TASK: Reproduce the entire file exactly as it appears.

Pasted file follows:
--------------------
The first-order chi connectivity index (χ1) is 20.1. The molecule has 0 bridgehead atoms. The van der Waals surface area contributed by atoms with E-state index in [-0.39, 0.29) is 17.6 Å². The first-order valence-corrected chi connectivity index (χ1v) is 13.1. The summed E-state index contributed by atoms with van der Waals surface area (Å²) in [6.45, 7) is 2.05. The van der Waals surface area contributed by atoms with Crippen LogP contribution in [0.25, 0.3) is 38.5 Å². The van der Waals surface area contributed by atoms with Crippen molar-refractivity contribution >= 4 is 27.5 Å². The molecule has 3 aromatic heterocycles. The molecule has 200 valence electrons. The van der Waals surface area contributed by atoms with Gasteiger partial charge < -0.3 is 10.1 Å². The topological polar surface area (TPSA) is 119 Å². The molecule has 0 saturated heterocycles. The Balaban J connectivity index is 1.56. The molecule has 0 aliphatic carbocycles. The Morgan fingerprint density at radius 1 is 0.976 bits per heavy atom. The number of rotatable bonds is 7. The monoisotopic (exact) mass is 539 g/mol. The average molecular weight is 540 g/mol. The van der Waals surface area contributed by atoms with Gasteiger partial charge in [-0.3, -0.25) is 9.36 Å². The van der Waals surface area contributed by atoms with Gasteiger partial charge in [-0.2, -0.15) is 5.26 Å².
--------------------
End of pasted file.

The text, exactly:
The first-order chi connectivity index (χ1) is 20.1. The molecule has 0 bridgehead atoms. The van der Waals surface area contributed by atoms with E-state index in [-0.39, 0.29) is 17.6 Å². The first-order valence-corrected chi connectivity index (χ1v) is 13.1. The summed E-state index contributed by atoms with van der Waals surface area (Å²) in [6.45, 7) is 2.05. The van der Waals surface area contributed by atoms with Crippen LogP contribution in [0.25, 0.3) is 38.5 Å². The van der Waals surface area contributed by atoms with Crippen molar-refractivity contribution >= 4 is 27.5 Å². The molecule has 3 aromatic heterocycles. The molecule has 200 valence electrons. The van der Waals surface area contributed by atoms with Gasteiger partial charge < -0.3 is 10.1 Å². The topological polar surface area (TPSA) is 119 Å². The molecule has 0 saturated heterocycles. The Balaban J connectivity index is 1.56. The molecule has 0 aliphatic carbocycles. The Morgan fingerprint density at radius 1 is 0.976 bits per heavy atom. The number of rotatable bonds is 7. The monoisotopic (exact) mass is 539 g/mol. The average molecular weight is 540 g/mol. The van der Waals surface area contributed by atoms with Gasteiger partial charge in [-0.3, -0.25) is 9.36 Å². The van der Waals surface area contributed by atoms with Gasteiger partial charge in [-0.2, -0.15) is 5.26 Å².